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Oyster (Crassostrea virginica)


Scientific name for Oyster

Crassostrea virginica

Common name(s) for Oyster

Atlantic or Eastern oyster, cove oyster, American oyster

Market name


Other language names for Oyster

  • French: Huître Américaine
  • German: Amerikanische Auster
  • Italian: Ostrica della Virginia
  • Japanese: Kaki
  • Spanish: Ostra Virginiana

Introduction to Oyster

Unlike the rest of the globe, where the Pacific oyster has mostly supplanted local oysters, America retains its indigenous oyster, the same one that nourished the Pilgrims at Plymouth Rock. Eastern oysters now account for two-thirds of the national oyster crop. While the majority of Pacific oysters are farmed, the majority of Eastern oysters are collected from wild beds in the Gulf of Mexico. Additionally, they are cultivated in Long Island Sound and some areas of Atlantic Canada. Due to the unique conditions connected with each grow-out location — nutrient levels in the water, salinity levels, and temperature — oysters vary in flavor from region to region and often carry the name of the place in which they were produced to identify their distinct flavor characteristics. Long Island Sound, for example, is home to the famous Blue Point. Additionally, there are the Chincoteagues, Apalachicolas, and Cape Cods, each with its own distinct personality. Oysters are collected with dredges or tongs from brackish, shallow water. Markets are typically 3 to 4 inches in diameter.

Product Profile for Oyster

The Eastern oyster is noted for its meaty texture and unique salty flavor. Oyster meats, which are a little fatty, should be smooth and served with plenty of liquor (store cup-side down to retain the liquor). Eastern oysters have a relatively deep, elongated, rough, spoon-shaped shell with rose-colored streaks that is gray-white to gray-brown in hue. A light-colored fringe (the gill) and creamy to light-brown flesh can be found inside. Meat that has been cooked turns ivory. Tap the shell to see whether it’s alive; it should shut. The presence of a sulfur odor suggests the presence of a dead oyster. The liquid used to bag fresh shucked oysters should be transparent.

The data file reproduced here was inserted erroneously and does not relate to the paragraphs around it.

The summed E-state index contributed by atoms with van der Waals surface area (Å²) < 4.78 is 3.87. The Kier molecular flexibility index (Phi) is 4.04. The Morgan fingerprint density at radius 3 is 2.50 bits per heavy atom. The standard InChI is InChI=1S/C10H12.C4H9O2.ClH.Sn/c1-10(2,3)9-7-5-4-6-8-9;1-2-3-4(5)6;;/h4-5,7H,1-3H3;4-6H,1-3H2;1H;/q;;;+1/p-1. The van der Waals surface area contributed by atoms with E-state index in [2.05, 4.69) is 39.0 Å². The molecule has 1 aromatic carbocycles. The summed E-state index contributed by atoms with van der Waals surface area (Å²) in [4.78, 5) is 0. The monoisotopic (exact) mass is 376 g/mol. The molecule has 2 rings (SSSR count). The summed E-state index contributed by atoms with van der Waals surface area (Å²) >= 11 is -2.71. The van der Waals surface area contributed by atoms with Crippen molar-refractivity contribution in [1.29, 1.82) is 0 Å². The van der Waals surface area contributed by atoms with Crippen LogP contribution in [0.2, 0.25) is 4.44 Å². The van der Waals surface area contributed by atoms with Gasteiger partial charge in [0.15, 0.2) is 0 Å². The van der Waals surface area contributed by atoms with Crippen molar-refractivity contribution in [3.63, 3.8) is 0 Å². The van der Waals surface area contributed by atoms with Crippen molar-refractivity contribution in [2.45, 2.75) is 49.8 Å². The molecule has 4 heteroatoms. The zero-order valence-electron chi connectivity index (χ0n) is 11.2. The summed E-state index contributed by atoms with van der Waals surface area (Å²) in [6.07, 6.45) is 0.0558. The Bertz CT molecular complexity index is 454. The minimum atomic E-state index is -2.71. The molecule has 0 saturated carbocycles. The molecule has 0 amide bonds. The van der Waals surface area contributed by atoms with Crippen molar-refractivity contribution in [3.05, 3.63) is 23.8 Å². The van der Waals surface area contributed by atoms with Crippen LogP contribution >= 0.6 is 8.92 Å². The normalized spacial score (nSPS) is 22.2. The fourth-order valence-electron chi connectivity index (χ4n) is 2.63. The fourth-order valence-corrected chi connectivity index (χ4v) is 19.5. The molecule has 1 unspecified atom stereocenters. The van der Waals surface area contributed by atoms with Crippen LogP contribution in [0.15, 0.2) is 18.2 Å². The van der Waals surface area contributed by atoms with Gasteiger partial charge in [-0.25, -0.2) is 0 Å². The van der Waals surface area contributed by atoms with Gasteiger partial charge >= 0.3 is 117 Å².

Nutrition for Oyster

Calories: 137
Fat Calories: 44.1
Total Fat: 4.9 g
Saturated Fat: 1.5 g
Cholesterol: 105 mg
Sodium: 422 mg
Protein: 14.1 g
Omega 3: 1.2 g

Cooking tips for Oyster

Oysters are delicate animals. They should never be heated for too long or too rapidly. They’re finished as soon as the mantle begins to curl. Try Oysters Rockefeller, which are grilled in their shells on salt pans and topped with bacon, breadcrumbs, butter, and scallions for a traditional appearance. Despite the fact that oysters are frequently served on the halfshell, persons in high-risk groups should avoid eating raw shellfish.

Cooking methods for Oyster

Bake , Fry , Grill , Saute , Smoke , Steam

Primary Product Forms for Oyster


Fresh: Halfshell, Shucked meats

Frozen: Whole, Halfshell, Shucked meats

Value-added: Smoked, Canned, Breaded, Fritters

Global Supply for Oyster

Canada, France, Spain, United States, Iran